The appellant says that the necessary effect of the allegations of his petition is that the Telephone Company said to the United States, in answer to the United States' notice that it wished to make and use the audions, "You chanroblesvirtualawlibrary
will be infringing my rights; I shall not stop you, but I notify you that I shall hold you for such infringement;" and therefore that the subsequent acts of the United States and its manufacturers were torts. We think a different construction should be given the allegations. The agreement by the Telephone Company that it would not do anything to interfere with the immediate making of the audions for the United States, interpreted in the light of its subsequent action in assisting the United States to a prompt making of the audions for its use, in furnishing the needed information and drawings and blueprints for such manufacture, and in giving to the experts of the United States and its manufacturers the opportunity to witness and study the manufacture of audions by the Telephone Company, to the end that the audions might be more promptly manufactured and delivered to the United States for use in the war, made such conduct clearly a consent to their manufacture and use, and a license, and this without any regard to the effect of the subsequent release by the Telephone & Telegraph Company of compensation for such manufacture and use.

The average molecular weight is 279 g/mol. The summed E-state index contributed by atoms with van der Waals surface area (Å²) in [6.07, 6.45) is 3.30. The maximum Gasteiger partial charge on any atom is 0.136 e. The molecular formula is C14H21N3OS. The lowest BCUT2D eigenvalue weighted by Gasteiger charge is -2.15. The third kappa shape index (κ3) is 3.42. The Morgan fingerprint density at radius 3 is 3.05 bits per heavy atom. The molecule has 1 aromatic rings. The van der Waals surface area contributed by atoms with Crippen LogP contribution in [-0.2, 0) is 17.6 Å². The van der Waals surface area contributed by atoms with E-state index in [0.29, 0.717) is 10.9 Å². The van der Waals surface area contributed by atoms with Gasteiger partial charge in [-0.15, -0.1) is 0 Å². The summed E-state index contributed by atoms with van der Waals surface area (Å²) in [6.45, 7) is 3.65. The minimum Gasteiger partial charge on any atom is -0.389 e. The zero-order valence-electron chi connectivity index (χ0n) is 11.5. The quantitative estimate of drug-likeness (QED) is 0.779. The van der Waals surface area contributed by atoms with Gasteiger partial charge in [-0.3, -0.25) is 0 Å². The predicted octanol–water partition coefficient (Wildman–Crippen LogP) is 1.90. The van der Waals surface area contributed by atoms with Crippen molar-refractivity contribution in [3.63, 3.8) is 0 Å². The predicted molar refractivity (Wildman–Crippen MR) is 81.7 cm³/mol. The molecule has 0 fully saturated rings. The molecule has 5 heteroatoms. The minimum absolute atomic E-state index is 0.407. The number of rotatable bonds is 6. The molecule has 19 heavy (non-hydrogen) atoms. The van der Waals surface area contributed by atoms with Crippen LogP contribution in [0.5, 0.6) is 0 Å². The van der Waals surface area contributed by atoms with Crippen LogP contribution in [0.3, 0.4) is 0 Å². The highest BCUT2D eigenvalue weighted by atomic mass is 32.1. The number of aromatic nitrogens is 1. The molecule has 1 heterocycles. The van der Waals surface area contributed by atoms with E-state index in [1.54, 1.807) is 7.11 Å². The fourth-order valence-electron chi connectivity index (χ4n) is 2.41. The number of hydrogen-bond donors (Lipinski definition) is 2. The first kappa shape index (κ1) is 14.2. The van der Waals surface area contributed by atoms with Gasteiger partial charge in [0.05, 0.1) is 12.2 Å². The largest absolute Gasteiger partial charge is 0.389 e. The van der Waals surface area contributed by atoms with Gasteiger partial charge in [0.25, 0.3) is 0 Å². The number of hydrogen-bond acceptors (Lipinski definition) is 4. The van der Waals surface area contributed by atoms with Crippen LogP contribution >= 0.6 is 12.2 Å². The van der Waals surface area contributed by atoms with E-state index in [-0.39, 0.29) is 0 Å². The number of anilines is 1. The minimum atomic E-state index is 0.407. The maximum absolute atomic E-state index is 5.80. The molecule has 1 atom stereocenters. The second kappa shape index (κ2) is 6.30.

No formal granting of a license is necessary in order to give it effect. Any language used by the owner of the patent or any conduct on his part exhibited to another, from which that other may properly infer that the owner consents to his use of the patent in making or using it, or selling it, upon which the other acts, constitutes a license, and a defense to an action for a tort. Whether this constitutes a gratuitous license or one for a reasonable compensation must, of course, depend upon the circumstances; but the relation between the parties thereafter in respect of any suit brought must be held to be contractual, and not an unlawful invasion of the rights of the owner. Concede that, if the owner had said, "If you go on and infringe my patent, I shall not attempt to enjoin you, but I shall subsequently sue you for infringement," the tort would not be waived; chanroblesvirtualawlibrary
that is not this case. Here, the circumstances show clearly that what the company was doing was not only fully consenting to the making and using by the United States of the patent, but was aiding such making and using, and in doing so was licensing it, only postponing to subsequent settlement what reasonable compensation, if any, it might claim for its license. The case of Henry v. Dick Co., 224 U. S. 1, in its main point, was overruled in Motion Picture Patents Co. v. Universal Film Co., 243 U. S. 502, but that does not shake the authority of the language of the Court in the following passage (p. 224 U. S. 24):
"If a licensee be sued, he can escape liability to the patentee for the use of his invention by showing that the use is within his license; but, if his use be one prohibited by the license, the latter is of no avail as a defense. As a license passes no interest in the monopoly, it has been described as a mere waiver of the right to sue by the patentee"
-- citing Robinson on Patents, §§ 806 and 808.
In this case, the language used certainly indicated the purpose of the Telephone Company not to seek an injunction against infringement and not to sue for damages therefor, but only to sue or seek for an amicable settlement by payment of just compensation. Such action by the Telephone Company was a license, and constituted a complete defense against a suit for infringement by the De Forest Company.